After 9/11, Hanson adjusted his idiom, meeting with President George W. Bush and assuming a posture of Sufi spirituality. But Hanson's basic loyalties did not change. While he now claims to be a moderate Muslim and opponent of Wahhabi radicalism, a 2007 interview on an Al-Jazeera English television program moderated by Rizwan "Riz" Khan showed him turning on a Saudi dinar, so to speak, when asked about Wahhabism. Having expressed a benevolent view of the West, Hanson responded to an anti-Wahhabi comment telephoned to the show by a British Muslim named Mohammed Sami by claiming to dislike Wahhabism (at minute 8:00, here). Yet Hanson then insisted that the Wahhabi clerics in Saudi Arabia have "consistently condemned suicide bombing" and even offered the hallucinatory argument that Saudi Wahhabi clerics have forbidden such actions in Israel! He also took pains to dissociate himself from his reputation as a provider of advice to President Bush.
Still, Hanson remains an inexhaustible self-promoter. He was embarrassed in 2006 when the Saudi daily Okaz inaccurately described him as the "mufti" - i.e. the chief Islamic religious official - of California. But the Hamza Yusuf show has few original tricks to offer; he inevitably falls back on his associations with fundamentalists and radicals. In Britain, he has participated in the bizarre, government-funded "Radical Middle Way" (RMW) project which operates "roadshow" tours defending extremist ideology, yet allegedly discouraging violence. In RMW, "Shaykh Hamza" stands alongside such Islamist bigots as Jamal Badawi, author of a famously-retrograde volume, The Status of Woman in Islam, which recommends that females be excluded from political leadership. Badawi, who taught religious studies and is professor emeritus at St, Mary's University in Nova Scotia, Canada, has also endorsed wife-beating and polygamy.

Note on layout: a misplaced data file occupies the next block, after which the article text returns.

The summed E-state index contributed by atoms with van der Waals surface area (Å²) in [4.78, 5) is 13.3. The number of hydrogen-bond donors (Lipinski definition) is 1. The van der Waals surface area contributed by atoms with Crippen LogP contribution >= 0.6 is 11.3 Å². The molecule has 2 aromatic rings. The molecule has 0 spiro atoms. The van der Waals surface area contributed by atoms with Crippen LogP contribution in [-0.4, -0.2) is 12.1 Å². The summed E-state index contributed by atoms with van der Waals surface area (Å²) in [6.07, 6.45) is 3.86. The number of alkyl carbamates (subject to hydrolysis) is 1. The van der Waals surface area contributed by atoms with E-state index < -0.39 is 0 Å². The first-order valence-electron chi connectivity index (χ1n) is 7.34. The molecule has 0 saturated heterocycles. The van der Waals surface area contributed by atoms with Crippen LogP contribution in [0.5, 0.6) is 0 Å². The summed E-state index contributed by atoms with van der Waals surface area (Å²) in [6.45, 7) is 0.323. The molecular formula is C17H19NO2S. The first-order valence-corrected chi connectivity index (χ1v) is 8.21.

Other RMW luminaries in Britain include the fundamentalist Swiss theoretician Tariq Ramadan, still ensconced as a senior research fellow at Oxford University although dismissed from municipal and academic positions in The Netherlands.
To justify elevating the stature of Hamza Yusuf and Zaid Shakir, "The Muslim 500" praised their Zaytuna Institute in California as "incredibly successful" and described it as "one of the most well-respected centers of Muslim education in North America." Yet during fall semester, 2009, the Zaytuna Institute offered only three courses in Arabic language instruction.